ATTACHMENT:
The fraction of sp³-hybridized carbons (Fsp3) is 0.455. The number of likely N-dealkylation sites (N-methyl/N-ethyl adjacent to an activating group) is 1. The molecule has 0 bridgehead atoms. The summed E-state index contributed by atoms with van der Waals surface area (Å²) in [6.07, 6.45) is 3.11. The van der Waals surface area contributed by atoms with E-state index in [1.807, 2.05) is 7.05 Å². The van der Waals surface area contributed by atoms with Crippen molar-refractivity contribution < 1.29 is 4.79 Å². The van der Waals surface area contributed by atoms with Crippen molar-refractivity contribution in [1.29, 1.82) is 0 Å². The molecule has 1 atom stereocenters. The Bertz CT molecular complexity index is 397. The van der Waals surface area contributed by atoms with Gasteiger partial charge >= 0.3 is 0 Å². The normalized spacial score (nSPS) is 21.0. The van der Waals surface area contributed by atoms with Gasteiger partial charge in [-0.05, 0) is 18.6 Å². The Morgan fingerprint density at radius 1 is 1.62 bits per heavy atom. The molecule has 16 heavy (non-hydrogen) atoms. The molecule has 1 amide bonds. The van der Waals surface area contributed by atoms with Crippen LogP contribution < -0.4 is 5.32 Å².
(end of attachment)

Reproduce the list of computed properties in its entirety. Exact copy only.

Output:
The fraction of sp³-hybridized carbons (Fsp3) is 0.455. The number of likely N-dealkylation sites (N-methyl/N-ethyl adjacent to an activating group) is 1. The molecule has 0 bridgehead atoms. The summed E-state index contributed by atoms with van der Waals surface area (Å²) in [6.07, 6.45) is 3.11. The van der Waals surface area contributed by atoms with E-state index in [1.807, 2.05) is 7.05 Å². The van der Waals surface area contributed by atoms with Crippen molar-refractivity contribution < 1.29 is 4.79 Å². The van der Waals surface area contributed by atoms with Crippen molar-refractivity contribution in [1.29, 1.82) is 0 Å². The molecule has 1 atom stereocenters. The Bertz CT molecular complexity index is 397. The van der Waals surface area contributed by atoms with Gasteiger partial charge >= 0.3 is 0 Å². The normalized spacial score (nSPS) is 21.0. The van der Waals surface area contributed by atoms with Gasteiger partial charge in [-0.05, 0) is 18.6 Å². The Morgan fingerprint density at radius 1 is 1.62 bits per heavy atom. The molecule has 16 heavy (non-hydrogen) atoms. The molecule has 1 amide bonds. The van der Waals surface area contributed by atoms with Crippen LogP contribution < -0.4 is 5.32 Å².